For a moment, let’s talk about developing your skill as a writer when you’re an adult. This can be really difficult, for a couple reasons:
- This isn’t walking down the street for your 30 minute Tuesday night piano lesson with Old Ms. O’Leary when you’re 7.
- This isn’t your mommy driving you to soccer lessons after school with your best girlfriends Tibby, Libby, and Kibby.
- This isn’t even going to creative writing club in the student union and reusing the same material for creative writing class next semester (to the bane of the professor).
Developing any talent as an adult is HARD. Why? Because you really have to do all the leg work yourself. When you’re a kid, your parents pay your coach and your coach takes care of the logistics. When you’re a student, your advisors and professors lay out a roadmap for you. As an adult, there is a higher barrier to entry in large part due to the amount of research you may want to take on when choosing a mentor/group/coach for whatever talent you want to develop.
What this is, is moving to a new city, with networks you don’t know, and trying to determine:
- Where the networks of writers are, and how to navigate the network socially and professionally.
- Balancing work with workshopping, as well as carving out enough time to work on one’s craft.
- How to manage etiquette and (sometimes) social awkwardness in a situation you’ve never experienced before in order to build your personal network.
I, and I’ll assume some of my readers, would give their left foot to get into a program like NYU’s MFA in their chosen discipline (poetry or fiction) but either aren’t applying because of fear of rejection/have a hunch their work isn’t good enough (that’s me), applied and didn’t get in, or don’t have the resources to be successful in a program they would dream to be in.
So, what I, and people in a similar situation are left to do is create as much space as they can for time to develop their writing in their daily lives. This seems simple enough: time to write, time to workshop, time to read, time to talk about others’ work with other writers.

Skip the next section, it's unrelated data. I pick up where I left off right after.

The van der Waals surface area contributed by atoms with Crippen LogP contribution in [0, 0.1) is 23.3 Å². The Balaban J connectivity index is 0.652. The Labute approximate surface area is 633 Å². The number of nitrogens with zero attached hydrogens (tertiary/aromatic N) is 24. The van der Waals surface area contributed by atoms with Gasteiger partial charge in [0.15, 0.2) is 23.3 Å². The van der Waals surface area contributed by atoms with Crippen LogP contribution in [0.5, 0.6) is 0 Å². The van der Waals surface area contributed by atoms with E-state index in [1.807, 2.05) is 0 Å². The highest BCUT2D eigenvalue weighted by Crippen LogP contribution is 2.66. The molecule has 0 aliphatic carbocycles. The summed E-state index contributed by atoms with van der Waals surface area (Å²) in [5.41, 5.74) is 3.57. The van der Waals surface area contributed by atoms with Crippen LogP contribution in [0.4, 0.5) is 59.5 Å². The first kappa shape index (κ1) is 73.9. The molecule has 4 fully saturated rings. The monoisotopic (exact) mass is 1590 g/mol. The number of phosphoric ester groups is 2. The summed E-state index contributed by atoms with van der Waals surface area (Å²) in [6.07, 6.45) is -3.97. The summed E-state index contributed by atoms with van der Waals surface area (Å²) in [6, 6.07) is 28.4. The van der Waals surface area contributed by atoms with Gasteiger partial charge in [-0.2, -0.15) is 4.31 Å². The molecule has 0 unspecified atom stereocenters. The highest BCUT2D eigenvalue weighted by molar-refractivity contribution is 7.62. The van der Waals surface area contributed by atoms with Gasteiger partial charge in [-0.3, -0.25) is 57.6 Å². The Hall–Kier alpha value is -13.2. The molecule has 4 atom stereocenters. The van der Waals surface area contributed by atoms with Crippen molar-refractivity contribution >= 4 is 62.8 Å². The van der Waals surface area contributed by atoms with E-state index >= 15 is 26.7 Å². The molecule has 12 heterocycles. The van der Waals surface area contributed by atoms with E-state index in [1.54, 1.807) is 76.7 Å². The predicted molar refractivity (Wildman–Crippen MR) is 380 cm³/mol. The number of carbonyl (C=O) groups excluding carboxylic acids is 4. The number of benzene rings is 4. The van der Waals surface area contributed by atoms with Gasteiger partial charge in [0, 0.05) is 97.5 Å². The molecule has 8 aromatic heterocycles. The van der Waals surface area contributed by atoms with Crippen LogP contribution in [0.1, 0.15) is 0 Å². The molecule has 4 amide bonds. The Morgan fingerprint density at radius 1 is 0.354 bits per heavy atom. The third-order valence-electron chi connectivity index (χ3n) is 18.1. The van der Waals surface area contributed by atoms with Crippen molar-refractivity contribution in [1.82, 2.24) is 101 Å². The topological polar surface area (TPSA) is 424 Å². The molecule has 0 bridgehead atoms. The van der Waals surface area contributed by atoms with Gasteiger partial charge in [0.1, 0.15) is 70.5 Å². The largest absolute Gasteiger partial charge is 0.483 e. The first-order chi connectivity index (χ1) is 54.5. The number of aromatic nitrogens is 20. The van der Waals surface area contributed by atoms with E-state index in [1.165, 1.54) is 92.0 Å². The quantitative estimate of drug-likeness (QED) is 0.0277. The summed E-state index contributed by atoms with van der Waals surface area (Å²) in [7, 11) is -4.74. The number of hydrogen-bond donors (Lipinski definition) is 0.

Unfortunately, for all the writers groups, workshops, adult classes, and continuing creative writing education courses there are out there, there seems to be a smaller number of guides that can advise someone in navigating and utilize these resources.
- How do I find and choose the best writers’ group/workshop for my schedule, style, genre, and writing needs?
- How honest are writers’ groups in describing this themselves?
- And doesn’t worrying about this just heap a great new causality dilemma on all of us: if one needs a network of writers to suggest a good group for oneself, but can’t develop a network without joining a few different groups in the first place (which may or may not serve to yield a network if the groups joined don’t mesh well with one’s personality?)
In the end, the old advice might be best: write. Read. Join a writers’ group (being in a big city or near a college helps). If you don’t like it, stop going, and join a different one. Get feedback. Practice some of it. Repeat.
And let’s be real. Life will get in the way, it always does. (Your work schedule might mean you don’t workshop for months.) But when you want something, you’ll find a way to get it. Life as a wall isn’t there to stop you, it’s there to make you work harder, and for this, you’ll eventually be better.
Above: Image of a scriptroium. This guy knows what’s up.